• Large projects may require you to use subcontractors which can cut into your profit.
  • Obtaining professional certification takes a lot of time, energy, and dedication.

 

Should You Become A CPO (Certified Professional Organizer)?

If you enjoy clearing the clutter and helping to transform the lives of others using your natural talents and abilities, starting your own professional organizing business might be a great career path to begin pursuing right now. And if you’re not particularly experienced in organizing, your first instinct may be to hit the books and go back to school.

 

As we mentioned, you don’t necessarily need to be certified to start your business, however, there are many benefits to obtaining certification. By pursuing professional organizer certification you can position yourself as an industry expert that has the knowledge, skills, and education to back it up.

 

You’ll not only gain trust and authority, but you’ll also be subjected to many hours, 1,500 to be exact, of documented organizing. In addition to the 1,500 hours of documented, paid work, you’ll also be required to pass the CPO (Certified Professional Organizer) exam and maintain your certification by paying a fee and applying for re-certification every 3 years.

 

What You Really Need to Get Started

If you’re looking to get your business going sooner rather than later, here’s what you need to become a professional organizer and start attracting your ideal clients:

 

  1. A business plan that includes an outline of your services, pricing, areas of specialty, and goals.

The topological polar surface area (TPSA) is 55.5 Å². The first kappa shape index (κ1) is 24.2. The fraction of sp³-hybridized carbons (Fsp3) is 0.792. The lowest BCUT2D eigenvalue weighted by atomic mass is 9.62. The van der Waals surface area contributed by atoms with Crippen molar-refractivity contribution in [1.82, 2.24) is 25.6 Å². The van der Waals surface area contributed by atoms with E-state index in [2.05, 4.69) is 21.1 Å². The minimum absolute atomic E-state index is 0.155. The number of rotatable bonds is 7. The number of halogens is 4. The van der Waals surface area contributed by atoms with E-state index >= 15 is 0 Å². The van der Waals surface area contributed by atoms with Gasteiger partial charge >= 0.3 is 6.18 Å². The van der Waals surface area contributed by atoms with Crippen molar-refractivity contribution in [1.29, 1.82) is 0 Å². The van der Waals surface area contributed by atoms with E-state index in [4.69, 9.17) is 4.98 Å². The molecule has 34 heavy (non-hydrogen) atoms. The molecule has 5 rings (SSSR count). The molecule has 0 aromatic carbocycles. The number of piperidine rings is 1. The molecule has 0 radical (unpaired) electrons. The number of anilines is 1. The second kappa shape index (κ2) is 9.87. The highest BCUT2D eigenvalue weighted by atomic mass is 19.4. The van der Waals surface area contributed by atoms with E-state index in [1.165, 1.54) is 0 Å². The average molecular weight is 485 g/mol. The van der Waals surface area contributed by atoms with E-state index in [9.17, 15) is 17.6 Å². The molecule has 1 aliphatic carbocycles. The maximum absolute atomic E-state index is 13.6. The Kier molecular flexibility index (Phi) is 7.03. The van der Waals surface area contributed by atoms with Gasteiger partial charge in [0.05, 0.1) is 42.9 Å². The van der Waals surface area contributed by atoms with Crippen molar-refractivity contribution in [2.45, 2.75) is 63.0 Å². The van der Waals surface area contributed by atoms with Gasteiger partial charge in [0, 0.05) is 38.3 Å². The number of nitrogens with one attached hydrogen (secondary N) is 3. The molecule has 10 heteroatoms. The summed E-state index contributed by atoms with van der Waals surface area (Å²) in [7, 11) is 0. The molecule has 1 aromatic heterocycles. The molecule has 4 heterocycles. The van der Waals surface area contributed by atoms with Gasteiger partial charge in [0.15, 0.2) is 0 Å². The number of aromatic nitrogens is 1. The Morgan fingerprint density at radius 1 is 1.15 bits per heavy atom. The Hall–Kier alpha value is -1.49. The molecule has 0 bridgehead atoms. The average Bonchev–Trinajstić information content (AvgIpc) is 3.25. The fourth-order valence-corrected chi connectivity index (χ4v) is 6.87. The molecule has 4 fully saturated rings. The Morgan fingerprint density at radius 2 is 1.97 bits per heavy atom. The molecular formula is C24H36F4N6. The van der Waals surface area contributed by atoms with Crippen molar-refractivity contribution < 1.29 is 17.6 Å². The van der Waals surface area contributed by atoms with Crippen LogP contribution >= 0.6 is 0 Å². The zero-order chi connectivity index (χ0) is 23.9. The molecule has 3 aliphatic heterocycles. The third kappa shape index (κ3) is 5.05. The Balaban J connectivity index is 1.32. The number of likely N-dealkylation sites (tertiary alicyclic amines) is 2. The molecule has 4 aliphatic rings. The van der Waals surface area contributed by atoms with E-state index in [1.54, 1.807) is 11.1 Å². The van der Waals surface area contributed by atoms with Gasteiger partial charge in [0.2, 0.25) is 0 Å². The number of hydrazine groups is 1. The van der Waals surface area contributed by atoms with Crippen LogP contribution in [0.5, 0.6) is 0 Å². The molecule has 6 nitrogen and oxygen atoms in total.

2. A marketing plan that includes the creation of a website, a professional logo and brand, social media accounts, and the development of promotional materials.
  3. A system for creating a professional portfolio of before and after pictures and obtaining customer testimonials.
  4. A passion for serving others, helping them to transform not only their space but their lives, too.

 

Get Out There and Start Learning and Promoting Your Business

The best way to take your professional organizing business to the next level is to learn as much as you can about the industry, get as much experience as possible, and learn from those who are further ahead than you.

 

There are a ton of resources out there for pro organizers, from NAPO and ICD conferences to seeking professional coaching from another organizer — the possibilities for continued education and networking are endless!

 

The more time and energy you dedicate to your business and finding ways to attract your ideal client, the more readily those clients will find you and become your customers. It’s only a matter of time before your hard work pays off and you’re doing what you love while providing an invaluable service for those in need. 

 

About the Author

Jen Obermeier

Jen Obermeier is the entrepreneur behind Pro Organizer Studio. She has helped thousands of students around the world grow their own successful professional organizing businesses by coaching them through her unique Inspired Organizer ® program.
You can also find her on Instagram, Facebook, Youtube and Pinterest.